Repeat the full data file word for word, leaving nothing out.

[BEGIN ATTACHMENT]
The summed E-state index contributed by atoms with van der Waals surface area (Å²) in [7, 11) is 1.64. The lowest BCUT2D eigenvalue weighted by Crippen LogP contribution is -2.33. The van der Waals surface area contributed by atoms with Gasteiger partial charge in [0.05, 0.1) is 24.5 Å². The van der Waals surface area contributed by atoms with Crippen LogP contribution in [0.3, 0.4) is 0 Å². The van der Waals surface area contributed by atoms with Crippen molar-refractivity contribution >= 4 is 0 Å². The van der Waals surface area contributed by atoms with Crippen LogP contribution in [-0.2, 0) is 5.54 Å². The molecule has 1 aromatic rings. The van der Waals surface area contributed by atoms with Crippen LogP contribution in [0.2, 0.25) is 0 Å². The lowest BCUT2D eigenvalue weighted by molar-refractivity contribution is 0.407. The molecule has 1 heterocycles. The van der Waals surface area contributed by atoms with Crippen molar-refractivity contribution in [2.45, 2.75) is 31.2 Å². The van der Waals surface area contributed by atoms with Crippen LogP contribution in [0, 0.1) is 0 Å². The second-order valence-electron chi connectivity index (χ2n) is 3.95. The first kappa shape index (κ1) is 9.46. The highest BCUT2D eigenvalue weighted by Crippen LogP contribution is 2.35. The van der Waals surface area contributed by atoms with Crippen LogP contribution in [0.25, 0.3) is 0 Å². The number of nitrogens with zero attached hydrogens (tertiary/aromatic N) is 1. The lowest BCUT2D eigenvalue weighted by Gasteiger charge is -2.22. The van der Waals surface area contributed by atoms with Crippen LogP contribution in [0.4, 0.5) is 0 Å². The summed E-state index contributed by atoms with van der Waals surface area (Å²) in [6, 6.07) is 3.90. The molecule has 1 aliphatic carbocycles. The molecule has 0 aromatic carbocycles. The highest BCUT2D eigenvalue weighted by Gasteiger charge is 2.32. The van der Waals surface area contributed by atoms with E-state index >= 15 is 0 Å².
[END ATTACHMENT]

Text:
The summed E-state index contributed by atoms with van der Waals surface area (Å²) in [7, 11) is 1.64. The lowest BCUT2D eigenvalue weighted by Crippen LogP contribution is -2.33. The van der Waals surface area contributed by atoms with Gasteiger partial charge in [0.05, 0.1) is 24.5 Å². The van der Waals surface area contributed by atoms with Crippen LogP contribution in [0.3, 0.4) is 0 Å². The van der Waals surface area contributed by atoms with Crippen molar-refractivity contribution >= 4 is 0 Å². The van der Waals surface area contributed by atoms with Crippen LogP contribution in [-0.2, 0) is 5.54 Å². The molecule has 1 aromatic rings. The van der Waals surface area contributed by atoms with Crippen LogP contribution in [0.2, 0.25) is 0 Å². The lowest BCUT2D eigenvalue weighted by molar-refractivity contribution is 0.407. The molecule has 1 heterocycles. The van der Waals surface area contributed by atoms with Crippen molar-refractivity contribution in [2.45, 2.75) is 31.2 Å². The van der Waals surface area contributed by atoms with Crippen LogP contribution in [0, 0.1) is 0 Å². The second-order valence-electron chi connectivity index (χ2n) is 3.95. The first kappa shape index (κ1) is 9.46. The highest BCUT2D eigenvalue weighted by Crippen LogP contribution is 2.35. The van der Waals surface area contributed by atoms with Crippen LogP contribution in [0.25, 0.3) is 0 Å². The number of nitrogens with zero attached hydrogens (tertiary/aromatic N) is 1. The lowest BCUT2D eigenvalue weighted by Gasteiger charge is -2.22. The van der Waals surface area contributed by atoms with Crippen LogP contribution in [0.4, 0.5) is 0 Å². The summed E-state index contributed by atoms with van der Waals surface area (Å²) in [6, 6.07) is 3.90. The molecule has 1 aliphatic carbocycles. The molecule has 0 aromatic carbocycles. The highest BCUT2D eigenvalue weighted by Gasteiger charge is 2.32. The van der Waals surface area contributed by atoms with E-state index >= 15 is 0 Å².